If you are over 8.5' wide, you'll lkely need a permit. Same for if you're over 10.5' tall. this varies a little from state to state, so check your local listings.
Beware that state permits are for state roads only, and that municipalities also have their own permitting., so if you are in a city, and are crossing to another city in another state, you will need 4 permits- 1 per municipalty, and 1 per state , assuming you take state roads. if you have to bridge from state to county roads to get to a municipal road, there's another permit. For those who think it's a good idea to forget permits, remember: It only takes one grumpy cop to ruin your whole weekend.

Most of all, check your load periodically when under way. It only takes a couple minutes at a rest stop to check your bearings and tires for temperature, abnormal wear, and to check your tie-downs for abrasions and for tightness.
If you have a minute, check on deck to ensure that nothing is flapping and making a mess of your gelcoat.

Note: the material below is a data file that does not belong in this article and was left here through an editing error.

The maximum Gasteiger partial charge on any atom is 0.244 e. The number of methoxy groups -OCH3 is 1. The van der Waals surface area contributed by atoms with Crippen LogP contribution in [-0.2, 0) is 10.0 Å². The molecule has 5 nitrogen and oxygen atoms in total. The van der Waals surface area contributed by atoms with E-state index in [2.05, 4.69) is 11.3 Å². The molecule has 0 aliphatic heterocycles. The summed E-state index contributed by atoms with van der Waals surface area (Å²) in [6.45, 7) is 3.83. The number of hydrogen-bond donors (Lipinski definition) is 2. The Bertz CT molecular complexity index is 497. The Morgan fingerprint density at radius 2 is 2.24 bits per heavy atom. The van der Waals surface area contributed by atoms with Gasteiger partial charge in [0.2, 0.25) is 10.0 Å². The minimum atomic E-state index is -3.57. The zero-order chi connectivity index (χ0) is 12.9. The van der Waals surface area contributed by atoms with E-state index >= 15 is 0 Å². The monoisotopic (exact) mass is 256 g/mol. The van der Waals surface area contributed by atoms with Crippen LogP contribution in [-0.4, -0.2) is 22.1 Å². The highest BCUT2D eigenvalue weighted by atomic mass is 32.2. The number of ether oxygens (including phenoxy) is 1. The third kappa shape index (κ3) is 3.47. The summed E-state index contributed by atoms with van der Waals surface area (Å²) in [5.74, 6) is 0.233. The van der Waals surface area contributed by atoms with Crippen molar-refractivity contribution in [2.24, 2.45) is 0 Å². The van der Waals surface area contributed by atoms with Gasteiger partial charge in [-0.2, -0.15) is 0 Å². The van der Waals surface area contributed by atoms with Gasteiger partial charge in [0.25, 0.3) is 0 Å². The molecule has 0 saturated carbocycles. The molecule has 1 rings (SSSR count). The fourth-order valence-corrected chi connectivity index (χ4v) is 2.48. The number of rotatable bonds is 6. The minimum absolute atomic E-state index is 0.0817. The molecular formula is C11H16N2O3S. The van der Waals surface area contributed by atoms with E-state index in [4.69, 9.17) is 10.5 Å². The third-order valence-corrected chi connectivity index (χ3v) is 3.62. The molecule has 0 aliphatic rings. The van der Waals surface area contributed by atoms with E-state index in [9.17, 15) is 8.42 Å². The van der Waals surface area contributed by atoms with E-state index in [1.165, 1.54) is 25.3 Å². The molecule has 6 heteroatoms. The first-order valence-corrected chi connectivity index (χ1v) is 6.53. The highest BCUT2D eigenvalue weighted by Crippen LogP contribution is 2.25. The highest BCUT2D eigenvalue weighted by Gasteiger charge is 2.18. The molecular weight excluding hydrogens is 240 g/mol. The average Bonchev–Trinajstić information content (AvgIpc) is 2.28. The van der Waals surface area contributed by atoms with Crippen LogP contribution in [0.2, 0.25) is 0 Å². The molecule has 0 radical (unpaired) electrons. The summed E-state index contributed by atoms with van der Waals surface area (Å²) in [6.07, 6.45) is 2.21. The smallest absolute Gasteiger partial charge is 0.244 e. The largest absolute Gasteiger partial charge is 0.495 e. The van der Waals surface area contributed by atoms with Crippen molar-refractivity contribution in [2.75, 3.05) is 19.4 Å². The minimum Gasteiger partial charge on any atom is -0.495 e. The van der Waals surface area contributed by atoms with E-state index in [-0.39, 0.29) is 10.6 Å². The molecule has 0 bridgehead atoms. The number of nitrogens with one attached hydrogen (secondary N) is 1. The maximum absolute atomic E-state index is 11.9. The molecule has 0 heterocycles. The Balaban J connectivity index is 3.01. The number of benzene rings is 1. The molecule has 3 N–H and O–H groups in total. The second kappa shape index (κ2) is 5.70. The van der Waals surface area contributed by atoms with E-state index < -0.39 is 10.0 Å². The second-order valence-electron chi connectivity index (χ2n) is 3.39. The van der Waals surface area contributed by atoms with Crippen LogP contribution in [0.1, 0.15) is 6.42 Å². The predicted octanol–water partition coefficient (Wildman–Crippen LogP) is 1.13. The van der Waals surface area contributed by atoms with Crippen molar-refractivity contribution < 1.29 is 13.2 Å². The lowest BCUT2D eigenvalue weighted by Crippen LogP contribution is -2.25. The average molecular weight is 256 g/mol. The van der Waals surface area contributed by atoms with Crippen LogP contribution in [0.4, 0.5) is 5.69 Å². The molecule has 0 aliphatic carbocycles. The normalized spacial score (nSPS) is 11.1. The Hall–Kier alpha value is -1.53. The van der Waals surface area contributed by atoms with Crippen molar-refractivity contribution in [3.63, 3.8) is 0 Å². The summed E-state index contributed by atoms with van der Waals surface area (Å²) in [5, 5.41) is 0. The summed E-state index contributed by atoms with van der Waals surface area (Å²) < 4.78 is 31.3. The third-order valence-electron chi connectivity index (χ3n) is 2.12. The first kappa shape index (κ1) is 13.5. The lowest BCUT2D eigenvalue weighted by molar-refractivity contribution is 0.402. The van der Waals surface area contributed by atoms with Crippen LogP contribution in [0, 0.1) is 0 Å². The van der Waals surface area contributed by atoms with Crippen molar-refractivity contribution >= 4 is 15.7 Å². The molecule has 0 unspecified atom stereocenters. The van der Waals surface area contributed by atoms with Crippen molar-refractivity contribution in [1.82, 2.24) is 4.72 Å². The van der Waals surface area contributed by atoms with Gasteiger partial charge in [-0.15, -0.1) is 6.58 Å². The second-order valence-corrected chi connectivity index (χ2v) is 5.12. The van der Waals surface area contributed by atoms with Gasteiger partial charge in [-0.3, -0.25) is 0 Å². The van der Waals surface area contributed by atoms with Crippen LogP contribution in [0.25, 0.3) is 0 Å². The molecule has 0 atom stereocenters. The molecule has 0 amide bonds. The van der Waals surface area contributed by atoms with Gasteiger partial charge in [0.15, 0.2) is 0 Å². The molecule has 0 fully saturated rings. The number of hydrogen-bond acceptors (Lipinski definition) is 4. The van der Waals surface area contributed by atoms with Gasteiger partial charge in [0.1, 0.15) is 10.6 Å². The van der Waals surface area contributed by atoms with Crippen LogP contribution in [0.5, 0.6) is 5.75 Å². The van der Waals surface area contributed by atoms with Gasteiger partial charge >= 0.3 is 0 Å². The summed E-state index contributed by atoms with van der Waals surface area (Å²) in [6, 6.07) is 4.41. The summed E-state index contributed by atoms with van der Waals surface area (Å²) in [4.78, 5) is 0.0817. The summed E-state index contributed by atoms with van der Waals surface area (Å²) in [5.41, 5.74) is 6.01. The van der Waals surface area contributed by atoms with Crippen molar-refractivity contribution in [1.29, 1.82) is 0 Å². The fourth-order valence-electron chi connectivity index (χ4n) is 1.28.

OK I'm done now.... As you were, gentlemen (and ladies)
 

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I have no sailing expierience yet, but some advice relavent to your situation. plan every detail in advance, but be prepared to ignore your plan if an oppertunity comes your way
 

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Discussion Starter #32
mission accomplished

Thanks for all of your suggestions!! I took your advise, Marty and just bought the Watkins 25'. I am so happy we did not pass her by because she didn't have a trailer. I don't know if we will get a trailer for her, as we are going to leave her on a mooring.

Here are the photos we took the day we bought her! We are naming her Calypso. She is in need of a few minor repairs and a good cleaning (I keep them immaculate! Hubby says I am a clean freak! LOL) I will post new ones when we get her cleaned up and renamed (and yes, I know the drill for changing her name. ;) LOL)


http://www.sailnet.com/photogallery...check=0&page=1&sortby=&sorttime=&way=&cat=624

Cheryl
 

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Just realized I was replying to a zombie thread. O.P was 12 years ago.